Thursday, April 28, 2011


Jesus smiles as he sees a friendlier crowd greeting him. He is glad of some breakthroughs he experienced a few days ago. Yes, he has performed some miracles but what makes him happier is when people believe who he is just by what he says. Like the Samaritans the other day or the famous lawyer, Nicodemus, a step closer in believing him. But when people ask him for signs to prove himself as the Son of God, he will be agitated. Worse still, some just want to watch and wonder and that’s about all. The Messiah is cautious about the hearts of men even though their faces speak of warm welcome.

“Remember, John, about the wine, whew! Excellent wine,” Peter nudges his friend. How could Canans forget that incident, the water changed into wine. Ever since that first miracle, Cana has become a tourist spot for weddings and wine. “Hey, can you not think of wine in noontime?” John elbows his side. “I was thinking about our Master, the miracle working Messiah,” Peter quickly chips in. “I wonder what will be the second miracle he would do here in Cana," he adds.

“Jesus, please heal my little boy, please, please,” the well-dressed man kneels beside the Son of God and holds on to his cloak. The disciples afraid to get near him, knowing that this man is a royal official. The Messiah helps him up and turns towards the crowd, “Unless you people see miraculous signs and wonders, you will never believe.” The people’s heads bow in silent embarrassment. They have heard and some had seen of what Jesus did in the temple at Jerusalem. He would not mince his words. Then the cries of desperation punch a hole in the air of silence. “Sir, come down to Capernaum before my child dies,” the highly-positioned man cries unashamedly. His young son is much too precious in comparison to his dignity. The man knows that time is not on his side as travelling to his hometown takes one full day.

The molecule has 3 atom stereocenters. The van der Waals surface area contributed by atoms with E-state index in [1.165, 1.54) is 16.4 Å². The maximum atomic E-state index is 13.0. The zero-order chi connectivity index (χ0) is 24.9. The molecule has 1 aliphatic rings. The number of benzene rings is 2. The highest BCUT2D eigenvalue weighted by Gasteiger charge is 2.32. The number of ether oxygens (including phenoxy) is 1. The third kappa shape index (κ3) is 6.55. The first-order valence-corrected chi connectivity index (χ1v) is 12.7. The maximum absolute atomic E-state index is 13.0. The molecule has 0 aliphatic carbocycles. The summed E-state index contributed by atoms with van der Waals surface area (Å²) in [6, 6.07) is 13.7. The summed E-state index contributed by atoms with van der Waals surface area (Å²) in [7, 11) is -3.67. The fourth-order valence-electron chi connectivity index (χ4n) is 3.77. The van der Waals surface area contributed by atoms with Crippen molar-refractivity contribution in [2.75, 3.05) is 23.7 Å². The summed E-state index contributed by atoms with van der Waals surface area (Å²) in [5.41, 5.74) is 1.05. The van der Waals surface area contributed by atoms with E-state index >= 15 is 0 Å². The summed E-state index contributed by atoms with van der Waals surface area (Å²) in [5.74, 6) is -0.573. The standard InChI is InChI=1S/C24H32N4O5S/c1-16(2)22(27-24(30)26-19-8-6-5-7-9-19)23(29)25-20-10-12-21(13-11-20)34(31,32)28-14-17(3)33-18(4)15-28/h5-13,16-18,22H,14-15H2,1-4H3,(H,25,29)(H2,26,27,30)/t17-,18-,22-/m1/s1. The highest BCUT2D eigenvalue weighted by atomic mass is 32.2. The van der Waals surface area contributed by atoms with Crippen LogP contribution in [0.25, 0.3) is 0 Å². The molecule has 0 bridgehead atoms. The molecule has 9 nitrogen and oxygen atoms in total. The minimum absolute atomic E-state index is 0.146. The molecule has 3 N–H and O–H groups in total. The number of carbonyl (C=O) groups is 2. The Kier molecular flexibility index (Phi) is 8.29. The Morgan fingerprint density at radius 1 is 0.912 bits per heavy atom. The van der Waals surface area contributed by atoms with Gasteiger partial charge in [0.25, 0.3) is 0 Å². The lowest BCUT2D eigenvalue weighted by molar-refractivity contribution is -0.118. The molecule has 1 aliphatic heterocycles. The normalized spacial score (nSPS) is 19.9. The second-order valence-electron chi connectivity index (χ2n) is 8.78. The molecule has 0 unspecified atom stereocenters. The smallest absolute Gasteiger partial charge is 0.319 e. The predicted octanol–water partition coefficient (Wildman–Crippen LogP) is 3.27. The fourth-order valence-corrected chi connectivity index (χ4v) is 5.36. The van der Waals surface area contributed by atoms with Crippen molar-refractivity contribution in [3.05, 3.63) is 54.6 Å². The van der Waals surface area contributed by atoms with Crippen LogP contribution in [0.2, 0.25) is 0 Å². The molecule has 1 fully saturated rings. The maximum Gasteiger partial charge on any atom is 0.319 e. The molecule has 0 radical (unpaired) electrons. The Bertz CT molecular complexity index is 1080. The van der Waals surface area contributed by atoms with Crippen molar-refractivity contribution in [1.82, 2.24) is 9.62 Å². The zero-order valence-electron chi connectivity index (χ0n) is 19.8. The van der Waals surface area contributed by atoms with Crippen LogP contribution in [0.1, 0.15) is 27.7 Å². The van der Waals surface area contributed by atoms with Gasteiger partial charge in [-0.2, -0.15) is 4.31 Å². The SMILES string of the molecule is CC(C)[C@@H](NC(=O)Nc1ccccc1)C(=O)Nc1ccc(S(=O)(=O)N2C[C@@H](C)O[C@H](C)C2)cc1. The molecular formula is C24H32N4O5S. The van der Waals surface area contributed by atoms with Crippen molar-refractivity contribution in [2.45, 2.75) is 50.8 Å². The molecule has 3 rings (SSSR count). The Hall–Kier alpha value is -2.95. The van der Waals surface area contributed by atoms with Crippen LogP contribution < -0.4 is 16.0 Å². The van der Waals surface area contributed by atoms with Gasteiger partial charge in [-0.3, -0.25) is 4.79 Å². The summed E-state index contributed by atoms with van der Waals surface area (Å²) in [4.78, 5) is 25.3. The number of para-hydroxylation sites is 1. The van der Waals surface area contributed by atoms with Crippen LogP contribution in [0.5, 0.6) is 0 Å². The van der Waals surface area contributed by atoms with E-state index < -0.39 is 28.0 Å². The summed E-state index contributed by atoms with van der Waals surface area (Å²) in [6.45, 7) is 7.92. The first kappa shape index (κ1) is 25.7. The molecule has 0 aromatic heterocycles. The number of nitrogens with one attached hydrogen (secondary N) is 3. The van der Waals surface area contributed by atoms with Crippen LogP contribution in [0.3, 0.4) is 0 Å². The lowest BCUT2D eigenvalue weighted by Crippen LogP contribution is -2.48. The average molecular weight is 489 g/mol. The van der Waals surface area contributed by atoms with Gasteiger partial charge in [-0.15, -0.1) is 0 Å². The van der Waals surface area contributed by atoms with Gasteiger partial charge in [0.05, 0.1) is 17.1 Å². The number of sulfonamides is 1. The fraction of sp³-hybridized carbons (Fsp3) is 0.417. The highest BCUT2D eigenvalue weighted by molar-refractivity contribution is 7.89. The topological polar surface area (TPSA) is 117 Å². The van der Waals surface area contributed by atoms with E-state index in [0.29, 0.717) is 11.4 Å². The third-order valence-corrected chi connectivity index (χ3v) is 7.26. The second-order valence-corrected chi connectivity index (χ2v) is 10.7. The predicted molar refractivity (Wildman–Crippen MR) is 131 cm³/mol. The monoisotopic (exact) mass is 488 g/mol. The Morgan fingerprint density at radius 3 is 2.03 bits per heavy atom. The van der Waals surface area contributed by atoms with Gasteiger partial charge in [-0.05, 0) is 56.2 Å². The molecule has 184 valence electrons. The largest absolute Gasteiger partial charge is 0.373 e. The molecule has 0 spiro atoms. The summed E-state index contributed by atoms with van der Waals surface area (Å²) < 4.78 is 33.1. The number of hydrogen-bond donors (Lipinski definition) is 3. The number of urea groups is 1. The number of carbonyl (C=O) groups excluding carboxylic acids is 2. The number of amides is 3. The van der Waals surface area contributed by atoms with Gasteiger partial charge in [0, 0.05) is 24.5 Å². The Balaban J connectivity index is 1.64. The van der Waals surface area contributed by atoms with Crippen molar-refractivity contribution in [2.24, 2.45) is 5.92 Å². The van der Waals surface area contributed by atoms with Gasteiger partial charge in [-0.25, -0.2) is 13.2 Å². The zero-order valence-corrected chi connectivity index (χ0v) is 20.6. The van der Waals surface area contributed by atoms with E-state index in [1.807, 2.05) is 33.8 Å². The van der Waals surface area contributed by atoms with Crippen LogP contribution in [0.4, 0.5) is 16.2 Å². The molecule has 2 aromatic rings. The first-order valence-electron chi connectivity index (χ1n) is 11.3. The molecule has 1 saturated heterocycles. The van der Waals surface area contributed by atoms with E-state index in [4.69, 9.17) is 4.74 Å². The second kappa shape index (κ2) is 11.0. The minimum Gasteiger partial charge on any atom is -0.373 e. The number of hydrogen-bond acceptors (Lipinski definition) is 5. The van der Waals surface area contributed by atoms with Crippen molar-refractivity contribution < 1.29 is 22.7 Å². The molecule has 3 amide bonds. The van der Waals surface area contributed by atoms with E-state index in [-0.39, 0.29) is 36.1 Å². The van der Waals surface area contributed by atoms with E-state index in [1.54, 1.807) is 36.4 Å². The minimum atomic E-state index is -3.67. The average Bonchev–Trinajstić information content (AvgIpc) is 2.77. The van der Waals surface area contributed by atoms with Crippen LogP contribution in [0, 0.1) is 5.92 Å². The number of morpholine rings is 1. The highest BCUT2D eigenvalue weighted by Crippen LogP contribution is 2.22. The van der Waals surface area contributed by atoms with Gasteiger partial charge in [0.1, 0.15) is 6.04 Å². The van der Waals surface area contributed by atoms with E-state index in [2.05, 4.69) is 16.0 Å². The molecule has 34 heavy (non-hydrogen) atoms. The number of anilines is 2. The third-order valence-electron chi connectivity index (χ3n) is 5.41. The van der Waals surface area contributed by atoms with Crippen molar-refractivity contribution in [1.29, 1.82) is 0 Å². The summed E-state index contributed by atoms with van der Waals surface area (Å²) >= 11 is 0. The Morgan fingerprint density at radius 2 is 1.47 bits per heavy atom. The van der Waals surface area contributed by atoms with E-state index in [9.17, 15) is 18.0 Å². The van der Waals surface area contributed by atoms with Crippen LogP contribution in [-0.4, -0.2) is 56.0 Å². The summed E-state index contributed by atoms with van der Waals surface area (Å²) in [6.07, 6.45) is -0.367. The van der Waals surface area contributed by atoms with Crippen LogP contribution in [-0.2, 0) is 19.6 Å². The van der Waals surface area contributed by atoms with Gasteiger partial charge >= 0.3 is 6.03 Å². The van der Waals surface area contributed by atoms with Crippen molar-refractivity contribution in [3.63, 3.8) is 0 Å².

“You may go. Your son will live,” Jesus answers his request. Those words resonate deeply in the soul of the desperate man. Jesus is his only hope! “Eh…Master, you mean you don’t need to..,” Peter gestures with his hands, trying to get Jesus’ attention. The question of ‘seeing first then believe’ or vice versa not only needs to be addressed by the masses but also by the disciples of Jesus. The Messiah grins in satisfaction when the man hurries off believing his son will indeed live. “At least one man believed my words without seeing a miracle first,” Jesus thinks to himself.

The man's heart thumps like mad when he takes the ride home in his donkey. The encounter with Jesus has built in him a bed rock of faith. There are some things he sees in the eyes of Jesus, the compassion and the authority. He looks to the heavens and utters a praise, “Thank you God, for sending Jesus to my path.” As he travels a considerable distance, he sees a servant of his on the opposite direction

“My lord, I am so glad I got you!” the servant speaks excitedly, gasping for breath. He explains to his master how his bed-ridden son just got up and asking the mother’s permission to go outside and play. Everyone in the house broke down and cried except the kid. The royal official hugs the servant, both of them in tears. “What time did the boy get up?” he asks. “About one in the afternoon,” the servant remembers vividly. It dawns on him that it was the exact time Jesus spoke those miraculous words. “Let’s go home and I will tell everyone in the house the whole story,” the man speaks enthusiastically.

When Jesus and his disciples finally arrive at Capernaum, news of the healing has been reported far and wide. The man who works in the palace has become the spokesman for the Messiah that one can trust Jesus without seeing a miracle first. That day, the second miraculous sign in Cana leads the man and his household to the Saviour. The wonder of that miracle leads them to worship the true and living God. He would not have imagined how a sickness could lead to salvation for the whole family! Indeed, Jesus deserves all the glory and honour!

(The story above is taken from John 4:43-54).

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